Nov 132017
 

Every once in a while, I sorta step out of things that are within my range of expertise and talk about other things I experiment with.  That is why every once in a while you see me talk about somewhat random things, like bags, shirts and other accessories.

Mantis X is an accessory that is a little more relevant than most.  For a little while now I have been talking about miniature red dot sights and their applications on handguns.  While I do not talk about handguns all that much, I shoot them quite a bit and go take classes once or twice per year.   With all that practice, over the last twenty years, I have become a somewhat adequate shot (not good compared to people who are truly good, but good enough to understand my limitations).   Some classes I take are shooting classes with a lot of lead heading downrange, while some are more of what I would call “thinking” classes.  For both of them, to do well, my fundamentals have to be pretty solid.  Generally, noone has ever become a worse shot by practicing the fundamentals.



With that preamble done, I stumbled onto the Mantis X rather accidentally, and about 3 seconds after learning about it, I made arrangements to get one here to play with.  Basically, it is a small device that clamps onto the rail on your gun (be it handgun, rifle or shotgun) and using a bunch of internal accelerometers and stuff, it senses what exactly happens as you pull the trigger.  Then it transmits the data to an app on your phone.  The app plots what was happening before and after a trigger press, provides some statistics on how you have done overall and makes suggestions on what could be causing some of the problems.

Mantis X works for both live fire and dry fire.

I had grand plans to use on both handguns and long guns, but so far it has been so incredibly useful for my handgun shooting that it stays put on my Glock.

This thing is awesome.  I repeat: it is freaking awesome.  It seems to pick up subtle problems just fine.  I can do some basic troubleshooting and see the differences between what I do in dry fire vs live fire.  It gives me an idea of my wobble zone.  It gives me some data to see what happens when I speed up or slow down.  It tells me if I am doing anything differently when using iron sights or a red dot.  It tells me what happens when I experiment with different ways of holding the gun.  And the list goes on.

I could not be more impressed if I tried.

 

 

 

 Posted by at 11:49 am
Apr 022017
 

As I mentioned in an earlier post, I have been looking at a lot of red dot sight mounts lately.  I have already talked about the Unity Tactical slide and optics mounting system.

Now, it is time for a few words about the mount form www.sight-mount.com

To re-iterate: I like this mount and it works well if you want to us many different reflex sights.  However, I would not use it for a carry/defense setup.  Like many people do, I insist on having co-witnessed iron sights with the reflex sight.

If the shooting position is slightly off (let’s call it improvised) and you do not see the dot, the sight does not give you much feedback in terms of which way to adjust your position.

However, for my purposes for this 10mm Glock, the mount works well and I will continue using it.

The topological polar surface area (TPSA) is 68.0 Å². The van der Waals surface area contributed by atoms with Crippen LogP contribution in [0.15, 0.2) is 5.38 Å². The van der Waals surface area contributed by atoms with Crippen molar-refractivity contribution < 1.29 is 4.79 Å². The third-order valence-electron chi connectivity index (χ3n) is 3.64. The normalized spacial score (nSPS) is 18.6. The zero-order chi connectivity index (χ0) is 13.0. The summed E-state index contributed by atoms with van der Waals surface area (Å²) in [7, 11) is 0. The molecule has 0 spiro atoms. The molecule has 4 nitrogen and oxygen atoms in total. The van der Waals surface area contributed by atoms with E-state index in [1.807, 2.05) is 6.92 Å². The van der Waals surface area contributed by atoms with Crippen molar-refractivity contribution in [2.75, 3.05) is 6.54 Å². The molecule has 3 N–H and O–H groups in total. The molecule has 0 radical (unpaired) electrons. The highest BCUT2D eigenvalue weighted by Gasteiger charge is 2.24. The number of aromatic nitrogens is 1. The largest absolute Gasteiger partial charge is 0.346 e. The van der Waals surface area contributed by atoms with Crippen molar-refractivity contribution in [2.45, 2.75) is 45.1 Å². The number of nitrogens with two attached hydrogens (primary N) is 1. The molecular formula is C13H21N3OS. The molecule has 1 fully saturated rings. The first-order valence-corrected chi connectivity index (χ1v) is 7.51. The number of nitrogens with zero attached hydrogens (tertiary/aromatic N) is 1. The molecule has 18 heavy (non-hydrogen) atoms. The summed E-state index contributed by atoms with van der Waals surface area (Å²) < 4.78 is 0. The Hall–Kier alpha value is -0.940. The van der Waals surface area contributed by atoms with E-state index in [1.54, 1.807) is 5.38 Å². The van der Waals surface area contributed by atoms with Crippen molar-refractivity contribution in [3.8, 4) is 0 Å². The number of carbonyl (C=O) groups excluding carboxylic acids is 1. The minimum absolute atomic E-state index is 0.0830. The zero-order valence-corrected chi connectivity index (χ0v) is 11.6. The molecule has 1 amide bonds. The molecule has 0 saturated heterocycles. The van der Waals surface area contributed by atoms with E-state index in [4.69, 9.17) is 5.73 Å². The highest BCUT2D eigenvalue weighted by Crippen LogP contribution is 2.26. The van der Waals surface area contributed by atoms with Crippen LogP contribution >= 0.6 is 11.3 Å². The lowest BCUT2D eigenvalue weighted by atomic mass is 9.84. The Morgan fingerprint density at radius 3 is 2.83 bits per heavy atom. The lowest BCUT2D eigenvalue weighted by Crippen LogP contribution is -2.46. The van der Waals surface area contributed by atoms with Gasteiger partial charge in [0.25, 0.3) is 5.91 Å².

Posted by at 11:54 am
Mar 272017
 

I have gone to a few FrontSight classes and I keep on meaning to write a proper review of them, but I never quite get around to it.  The reason for that is fairly simple: a lot of people visit FrontSight and quite a few of them write about it.

I do not think I have anything particularly new to offer, but if you want me to talk a little more about the curricullum and how they teach stuff, shoot me an e-mail or say something in the comments.  I’ll be happy to provide more information.

Still, there are a few things I thought I should say since a lot of what I see out there in FrontSight discussions has not matched my experience with the place.

I recorded a brief video clip a couple of days ago when I came back from the latest class:

Some of this may be repetitive with the video, so I will make it brief.

When you sign up, you get on their e-mail list and you start getting an immediate barrage of long and frequently idiotic e-mail from Ignatius Piazza (I am sure he does not send them himself).  Those e-mails were such a turn off that I did not go for many years.  When I finally made it over, my opinion changed.  Classes are well structured and well run.  Basic classes are aimed at being equalizers: they are really there to get rank beginners up to speed and for experienced shooters they are a refresher.  However, since there are several instructors who keep on roaming around and looking at what you are doing, the individual suggestions you get are geared at whatever you need help with.  I took a lot of advantage of that since I have gone a few times with friends or family to the same basic class.  I just wheel up to the instructor early on and ask a question.  Once they figure out that I generally know what I am doing, they are very helpful with whatever specific thing I am struggling with at any given time.




I took several rifle and handgun classes there and with handguns I started bringing in different guns and holsters to test them out in a rather repetitive environment where you work on the presentation  and general gun handling a lot.  It is generally a good idea to revisit the fundamentals every so often, and this way I get to keep it interesting.

Next time I do it, I will probably bring a revolver, or take the class left handed.  I shoot adequately well with both hands, but but I have not done any presentation drills with the the left hand.  That should be interesting.

 

 Posted by at 9:47 am